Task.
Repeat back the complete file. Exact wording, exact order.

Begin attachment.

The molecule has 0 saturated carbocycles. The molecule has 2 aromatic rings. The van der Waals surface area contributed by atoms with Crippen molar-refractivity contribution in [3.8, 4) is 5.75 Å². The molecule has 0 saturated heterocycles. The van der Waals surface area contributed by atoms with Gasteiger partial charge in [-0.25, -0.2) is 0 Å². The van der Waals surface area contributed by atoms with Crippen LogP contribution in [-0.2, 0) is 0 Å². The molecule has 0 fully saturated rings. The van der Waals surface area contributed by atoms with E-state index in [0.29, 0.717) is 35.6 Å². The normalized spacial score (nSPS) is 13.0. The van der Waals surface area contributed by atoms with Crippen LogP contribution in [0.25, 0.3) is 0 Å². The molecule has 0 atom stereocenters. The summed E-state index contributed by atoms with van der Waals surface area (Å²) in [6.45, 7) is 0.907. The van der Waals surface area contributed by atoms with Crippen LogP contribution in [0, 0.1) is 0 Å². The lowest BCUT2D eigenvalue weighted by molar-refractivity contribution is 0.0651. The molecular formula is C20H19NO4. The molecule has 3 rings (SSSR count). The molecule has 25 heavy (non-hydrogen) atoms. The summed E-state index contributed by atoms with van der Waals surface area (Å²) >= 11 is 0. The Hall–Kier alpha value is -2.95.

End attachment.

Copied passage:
The molecule has 0 saturated carbocycles. The molecule has 2 aromatic rings. The van der Waals surface area contributed by atoms with Crippen molar-refractivity contribution in [3.8, 4) is 5.75 Å². The molecule has 0 saturated heterocycles. The van der Waals surface area contributed by atoms with Gasteiger partial charge in [-0.25, -0.2) is 0 Å². The van der Waals surface area contributed by atoms with Crippen LogP contribution in [-0.2, 0) is 0 Å². The molecule has 0 fully saturated rings. The van der Waals surface area contributed by atoms with E-state index in [0.29, 0.717) is 35.6 Å². The normalized spacial score (nSPS) is 13.0. The van der Waals surface area contributed by atoms with Crippen LogP contribution in [0.25, 0.3) is 0 Å². The molecule has 0 atom stereocenters. The summed E-state index contributed by atoms with van der Waals surface area (Å²) in [6.45, 7) is 0.907. The van der Waals surface area contributed by atoms with Crippen LogP contribution in [0, 0.1) is 0 Å². The lowest BCUT2D eigenvalue weighted by molar-refractivity contribution is 0.0651. The molecular formula is C20H19NO4. The molecule has 3 rings (SSSR count). The molecule has 25 heavy (non-hydrogen) atoms. The summed E-state index contributed by atoms with van der Waals surface area (Å²) >= 11 is 0. The Hall–Kier alpha value is -2.95.